Paul Hylbert, the CEO of ProBuild, told ProSales magazine at the International Builders Show on Tuesday that America's No. 1 LBM company has shrunk roughly 10% in employees and facilities in the past year, but that the company is sticking with its strategy of growing, consolidating and gaining market share.

Hylbert said ProBuild now has 503 facilities, including several acquired in the past year. That's down from the 563 it reported to the 2008 ProSales 100. The company’s recent acquisitions also included an additional 1,000 workers to ProBuild’s 15,000-person 2008 payroll, but the head count has shrunk in the last year. Currently, ProBuild employs approximately 13,000 people, according to Hylbert, with some locations on a 32-hour workweek.

"We're trying to reallocate assets and rightsize the company," Hylbert said from ProBuild's booth at the annual building industry trade show in Las Vegas. He said that when he talks to ProBuild workers nationwide, he stresses that "[t]he long term is bright, and we're going to fight through. We're going to take advantage of opportunities that come up. Our strategy is to keep growing, consolidating, gaining share."

One example of ProBuild's simultaneous shrinking and growing came when the company announced in December that it would close three facilities in South Florida but noted that two of those operations were made unnecessary as a result of acquisitions over the previous 12 months.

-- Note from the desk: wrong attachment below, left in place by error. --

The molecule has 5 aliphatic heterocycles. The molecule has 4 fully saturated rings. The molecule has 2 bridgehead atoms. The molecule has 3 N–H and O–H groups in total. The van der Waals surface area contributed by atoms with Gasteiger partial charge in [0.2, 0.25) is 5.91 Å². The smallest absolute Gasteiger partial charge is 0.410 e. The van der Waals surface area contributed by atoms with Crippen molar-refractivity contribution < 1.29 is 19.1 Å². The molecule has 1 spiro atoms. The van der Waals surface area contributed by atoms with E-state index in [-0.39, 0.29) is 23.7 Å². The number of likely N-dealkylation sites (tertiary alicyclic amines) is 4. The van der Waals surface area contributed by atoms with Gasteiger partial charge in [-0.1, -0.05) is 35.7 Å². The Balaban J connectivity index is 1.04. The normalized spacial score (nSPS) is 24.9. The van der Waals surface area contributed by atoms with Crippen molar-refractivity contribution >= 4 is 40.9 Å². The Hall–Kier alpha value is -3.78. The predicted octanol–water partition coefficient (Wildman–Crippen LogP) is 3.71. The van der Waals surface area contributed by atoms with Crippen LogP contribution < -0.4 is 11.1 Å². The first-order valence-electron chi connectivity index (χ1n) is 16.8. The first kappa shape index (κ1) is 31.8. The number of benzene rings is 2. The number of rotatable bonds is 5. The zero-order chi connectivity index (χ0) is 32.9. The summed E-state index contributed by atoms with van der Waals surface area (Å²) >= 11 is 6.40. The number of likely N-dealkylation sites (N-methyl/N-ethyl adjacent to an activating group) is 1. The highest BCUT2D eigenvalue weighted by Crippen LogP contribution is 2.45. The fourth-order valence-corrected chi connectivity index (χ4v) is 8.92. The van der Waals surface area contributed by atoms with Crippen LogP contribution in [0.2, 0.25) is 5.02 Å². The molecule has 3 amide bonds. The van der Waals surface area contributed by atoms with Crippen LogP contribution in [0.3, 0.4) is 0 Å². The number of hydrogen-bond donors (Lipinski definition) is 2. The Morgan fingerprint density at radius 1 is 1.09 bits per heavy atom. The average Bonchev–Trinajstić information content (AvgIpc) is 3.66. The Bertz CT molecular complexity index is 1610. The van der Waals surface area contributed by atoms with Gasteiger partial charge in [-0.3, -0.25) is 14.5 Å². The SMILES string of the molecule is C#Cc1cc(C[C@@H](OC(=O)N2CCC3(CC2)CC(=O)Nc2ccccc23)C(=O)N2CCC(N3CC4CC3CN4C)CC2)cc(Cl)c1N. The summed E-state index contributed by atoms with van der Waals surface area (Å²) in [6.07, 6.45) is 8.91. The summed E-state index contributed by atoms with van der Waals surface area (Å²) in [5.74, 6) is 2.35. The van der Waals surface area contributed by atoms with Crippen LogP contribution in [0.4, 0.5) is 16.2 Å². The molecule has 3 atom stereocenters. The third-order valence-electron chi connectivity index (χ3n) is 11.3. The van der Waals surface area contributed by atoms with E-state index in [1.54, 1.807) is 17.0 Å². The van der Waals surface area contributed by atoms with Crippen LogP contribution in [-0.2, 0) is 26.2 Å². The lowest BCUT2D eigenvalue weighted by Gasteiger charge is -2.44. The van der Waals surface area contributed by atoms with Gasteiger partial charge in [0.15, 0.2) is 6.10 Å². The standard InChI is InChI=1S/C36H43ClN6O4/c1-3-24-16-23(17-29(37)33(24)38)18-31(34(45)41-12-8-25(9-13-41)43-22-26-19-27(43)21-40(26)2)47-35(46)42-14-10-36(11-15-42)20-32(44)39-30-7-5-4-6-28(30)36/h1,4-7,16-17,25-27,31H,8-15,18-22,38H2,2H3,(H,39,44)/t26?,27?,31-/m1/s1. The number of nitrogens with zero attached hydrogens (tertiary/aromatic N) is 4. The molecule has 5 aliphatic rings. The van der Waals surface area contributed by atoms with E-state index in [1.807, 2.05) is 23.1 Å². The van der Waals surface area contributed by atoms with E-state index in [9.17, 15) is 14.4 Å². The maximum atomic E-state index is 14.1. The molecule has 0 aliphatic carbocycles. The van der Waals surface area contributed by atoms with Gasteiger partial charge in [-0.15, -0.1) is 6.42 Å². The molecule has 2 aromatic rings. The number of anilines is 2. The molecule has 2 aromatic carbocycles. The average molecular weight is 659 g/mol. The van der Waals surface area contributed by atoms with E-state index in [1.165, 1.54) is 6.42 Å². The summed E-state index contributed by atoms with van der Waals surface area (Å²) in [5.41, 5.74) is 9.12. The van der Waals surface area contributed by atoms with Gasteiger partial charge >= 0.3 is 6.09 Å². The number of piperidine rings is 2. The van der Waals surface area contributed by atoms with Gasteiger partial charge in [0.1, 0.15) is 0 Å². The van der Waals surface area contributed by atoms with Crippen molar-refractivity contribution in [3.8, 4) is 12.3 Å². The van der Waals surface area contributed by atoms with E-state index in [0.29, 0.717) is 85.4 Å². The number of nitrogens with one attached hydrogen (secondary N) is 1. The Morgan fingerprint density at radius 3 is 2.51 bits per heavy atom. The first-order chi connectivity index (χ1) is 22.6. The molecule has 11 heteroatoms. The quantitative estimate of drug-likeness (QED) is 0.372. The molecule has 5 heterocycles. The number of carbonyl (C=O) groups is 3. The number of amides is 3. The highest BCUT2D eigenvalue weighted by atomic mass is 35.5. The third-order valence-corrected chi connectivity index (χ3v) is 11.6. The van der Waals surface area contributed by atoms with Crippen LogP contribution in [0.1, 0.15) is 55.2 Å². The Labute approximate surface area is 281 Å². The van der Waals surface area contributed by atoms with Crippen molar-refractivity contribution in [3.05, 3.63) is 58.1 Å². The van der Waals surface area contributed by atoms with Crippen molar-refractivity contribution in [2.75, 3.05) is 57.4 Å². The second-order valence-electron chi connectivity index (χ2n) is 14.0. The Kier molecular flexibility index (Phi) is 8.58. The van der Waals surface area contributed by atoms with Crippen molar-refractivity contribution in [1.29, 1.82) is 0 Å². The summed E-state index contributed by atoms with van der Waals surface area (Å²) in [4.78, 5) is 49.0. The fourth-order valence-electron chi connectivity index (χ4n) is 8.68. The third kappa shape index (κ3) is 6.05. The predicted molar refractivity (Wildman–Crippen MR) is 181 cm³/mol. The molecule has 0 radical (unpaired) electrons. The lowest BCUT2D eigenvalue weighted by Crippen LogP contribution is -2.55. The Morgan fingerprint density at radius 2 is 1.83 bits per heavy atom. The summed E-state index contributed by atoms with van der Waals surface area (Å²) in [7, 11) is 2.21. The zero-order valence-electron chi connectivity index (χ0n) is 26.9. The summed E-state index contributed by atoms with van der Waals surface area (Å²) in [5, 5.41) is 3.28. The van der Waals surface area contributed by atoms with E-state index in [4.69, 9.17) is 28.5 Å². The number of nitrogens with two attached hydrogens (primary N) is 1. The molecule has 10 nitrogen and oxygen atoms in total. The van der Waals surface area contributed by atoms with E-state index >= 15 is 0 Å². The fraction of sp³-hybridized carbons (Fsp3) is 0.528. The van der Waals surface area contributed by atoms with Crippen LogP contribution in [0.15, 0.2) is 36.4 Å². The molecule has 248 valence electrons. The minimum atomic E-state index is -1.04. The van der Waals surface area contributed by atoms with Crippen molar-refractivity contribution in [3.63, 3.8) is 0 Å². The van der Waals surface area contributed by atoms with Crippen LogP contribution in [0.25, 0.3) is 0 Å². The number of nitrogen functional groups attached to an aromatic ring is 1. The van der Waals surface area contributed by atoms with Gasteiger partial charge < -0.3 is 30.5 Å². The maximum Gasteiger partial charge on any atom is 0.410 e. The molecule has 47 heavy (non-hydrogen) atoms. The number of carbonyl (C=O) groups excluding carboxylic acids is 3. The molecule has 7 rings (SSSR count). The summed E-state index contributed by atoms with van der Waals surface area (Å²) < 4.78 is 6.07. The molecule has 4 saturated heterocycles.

In terms of overall geography, ProBuild serves 80 of the country's biggest markets, but the only two it has entered in the past year were Las Vegas and Phoenix. Hylbert didn't give an expected revenue figure for 2008; the firm posted sales of $5 billion in 2007.

The company plans to continue its growth supported by a sophisticated and powerful new computer system. According to Hylbert, the ProBuild East operations should be entirely on the new Oracle system in about six months, while ProBuild South while begin embracing the system this fall. By the end of 2010, all parts of ProBuild should be on board.

Both builders and ProBuild should benefit from the new system, which Hylbert said was designed to give the company unprecedented insights into ProBuild's customer base.  For instance, ProBuild can identify its customers by type--production builder, custom builder, etc.--but it can't serve up more detailed information on what type of work those production builders do, such as what kind of homes it builds, which could help it serve those builder customers more efficiently.

Meanwhile, the company has nearly finished changing all store names to the ProBuild brand; the only groups where the ProBuild logo won't predominate will be in Alaska, where Spenard Building Supply is a local retail institution; and southern California, where Dixieline Lumber and Home Centers will keep using that name.

Craig Webb is editor of ProSales magazine.

Learn more about markets featured in this article: Orlando, FL.